WRAPUP 1-China's crude, iron ore imports falter as demand cools
* Copper and soybean imports bright spots last month
* China's crude imports fell 1.4 percent in the first half
* China's iron ore imports dropped to a four-month low in June
SHANGHAI, July 10 (Reuters) - China's imports of crude and iron ore hit multi-month lows in June as the world's second-largest economy lost momentum, trade data showed on Wednesday, raising the prospect of weaker demand for commodities in the second half.
Headline trade data showed China's overall imports and exports in June were well below expectations, and Beijing warned of a grim outlook for trade in the third quarter. That raised fresh concerns about the extent of the slowdown in China's economy and dimmed the prospects for a rebound in raw material imports in coming months.
"These are pretty bad numbers. Overall import data shows the economy is under growing pressure and that will weigh on commodities demand in the second half," said Lian Zheng, an analyst at Xinhu Futures Co.
Brent crude futures slipped from the day's high above $108 a barrel after the data, while London copper fell to as low as $6,685 a tonne, within reach of a three-year low. Shanghai rebar futures slipped 0.2 percent.
CRUDE, IRON ORE IMPORTS
China's crude imports fell 1.4 percent in the first half of 2013 from the same period a year ago, as slowing economic growth in the world's second-largest oil consumer cooled demand.
Inbound shipments were also down 4.4 percent from the previous month on a daily basis at 5.39 million barrels per day, the lowest monthly rate since September.
"I expect crude oil imports will continue to slow because the overall economy is slowing," said Jonathan Barratt, chief executive of Sydney-based commodity research firm Barratt's Bulletin.
China's refinery production gained a tepid 2.9 percent in the first five months of the year, while delays installing storage for strategic petroleum reserves also slowed purchases.
As well as struggling with sluggish external demand, the economy also faces pressure from government efforts to control over capacity in some industrial sectors and rein in credit. China's economic growth may have hit a 23-year low of 7.5 percent in the last quarter, down from 7.7 percent in the first three months, a Reuters poll this week showed.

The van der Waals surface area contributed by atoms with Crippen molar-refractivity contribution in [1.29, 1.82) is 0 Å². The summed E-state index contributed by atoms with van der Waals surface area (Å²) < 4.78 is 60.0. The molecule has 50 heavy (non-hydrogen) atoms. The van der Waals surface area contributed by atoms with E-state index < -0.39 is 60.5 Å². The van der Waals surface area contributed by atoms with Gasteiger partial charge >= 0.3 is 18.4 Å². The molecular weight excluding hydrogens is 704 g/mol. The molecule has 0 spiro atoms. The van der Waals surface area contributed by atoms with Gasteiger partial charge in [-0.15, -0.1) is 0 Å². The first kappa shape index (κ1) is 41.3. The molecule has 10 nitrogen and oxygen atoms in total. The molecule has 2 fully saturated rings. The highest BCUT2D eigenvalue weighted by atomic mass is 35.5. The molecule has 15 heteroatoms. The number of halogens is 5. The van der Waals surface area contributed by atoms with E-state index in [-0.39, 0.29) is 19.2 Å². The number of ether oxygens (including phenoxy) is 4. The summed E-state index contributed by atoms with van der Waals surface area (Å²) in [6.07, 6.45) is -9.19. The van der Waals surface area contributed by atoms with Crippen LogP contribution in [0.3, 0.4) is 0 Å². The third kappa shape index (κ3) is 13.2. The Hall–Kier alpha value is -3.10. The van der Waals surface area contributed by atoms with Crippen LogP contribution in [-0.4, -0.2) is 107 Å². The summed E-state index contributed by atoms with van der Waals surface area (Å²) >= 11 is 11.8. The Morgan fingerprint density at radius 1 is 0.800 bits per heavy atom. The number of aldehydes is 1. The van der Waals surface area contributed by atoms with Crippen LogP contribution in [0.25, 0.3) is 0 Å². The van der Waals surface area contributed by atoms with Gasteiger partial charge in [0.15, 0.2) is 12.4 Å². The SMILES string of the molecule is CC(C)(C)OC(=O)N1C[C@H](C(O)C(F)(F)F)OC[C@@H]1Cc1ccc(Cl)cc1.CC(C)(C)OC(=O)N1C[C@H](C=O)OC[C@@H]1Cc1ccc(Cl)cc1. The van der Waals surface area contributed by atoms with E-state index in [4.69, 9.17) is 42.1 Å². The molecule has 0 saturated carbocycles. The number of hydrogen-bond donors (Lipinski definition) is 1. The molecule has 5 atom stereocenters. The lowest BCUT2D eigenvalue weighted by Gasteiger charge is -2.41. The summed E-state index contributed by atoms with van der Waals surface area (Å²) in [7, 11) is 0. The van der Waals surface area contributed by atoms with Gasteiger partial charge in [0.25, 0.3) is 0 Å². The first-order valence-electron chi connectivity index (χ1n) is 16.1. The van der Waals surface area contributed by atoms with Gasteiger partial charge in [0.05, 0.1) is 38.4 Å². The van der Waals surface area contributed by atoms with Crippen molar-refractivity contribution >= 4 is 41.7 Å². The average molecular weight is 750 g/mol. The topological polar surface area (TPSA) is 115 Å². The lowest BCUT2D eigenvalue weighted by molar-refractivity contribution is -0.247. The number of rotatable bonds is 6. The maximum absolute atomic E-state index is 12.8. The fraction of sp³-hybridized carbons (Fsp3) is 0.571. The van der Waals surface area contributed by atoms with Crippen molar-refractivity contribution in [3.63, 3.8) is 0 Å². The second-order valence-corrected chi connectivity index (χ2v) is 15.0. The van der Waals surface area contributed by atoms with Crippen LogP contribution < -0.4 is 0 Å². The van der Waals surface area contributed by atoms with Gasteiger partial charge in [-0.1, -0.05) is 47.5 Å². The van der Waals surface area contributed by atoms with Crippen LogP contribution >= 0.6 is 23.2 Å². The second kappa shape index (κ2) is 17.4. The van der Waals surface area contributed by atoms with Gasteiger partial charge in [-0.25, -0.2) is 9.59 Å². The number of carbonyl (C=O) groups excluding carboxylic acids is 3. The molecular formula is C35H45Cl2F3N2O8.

Iron ore imports into China, the world's top buyer of the steelmaking raw material, dropped 9.1 percent from a month ago to 62.30 million tonnes - the lowest in four months.
Monthly shipments should hover below 65 million tonnes in July and August, said Helen Lau, mining analyst with UOB-KAY Hian Securities.
CREDIT CRUNCH BOOSTS COPPER IMPORTS
Record soybean shipments and a bounce in copper imports to a 9-month high were bright spots, but copper imports were supported by demand for the metal as collateral for financing rather than by industrial consumption.
Soy imports were boosted by an easing of port congestion in key supplier Brazil, but shipments could start falling from August on weak new orders.
China's copper imports in June rose nearly 6 percent from May, climbing for a second straight month to a 9-month high, as soft global prices and strong demand to use the metal for financing spurred purchases.
Copper imports are expected to remain strong in the next few months, since deliveries are expected after buyers had been queuing up to take delivery of refined copper from London Metal Exchange warehouses, industry sources said.
Arrivals of anode, refined copper, alloy and semi-finished copper products, stood at 379,951 tonnes in June, the highest since September, 2012. Shipments in the first half fell 20 percent to 2 million tonnes, against the first half of 2012.
Imports of soybeans into the world's top buyer of the oil seed soared more than a third to 6.93 million tonnes in June from May on improved port operations in Brazil.
But total soybean arrivals in the first six months were weaker, down 5.4 percent from a year ago at 27.49 million tonnes.
"I think this momentum in (soybean) imports is likely to taper off after July," said Joyce Liu, an analyst with Phillip Futures.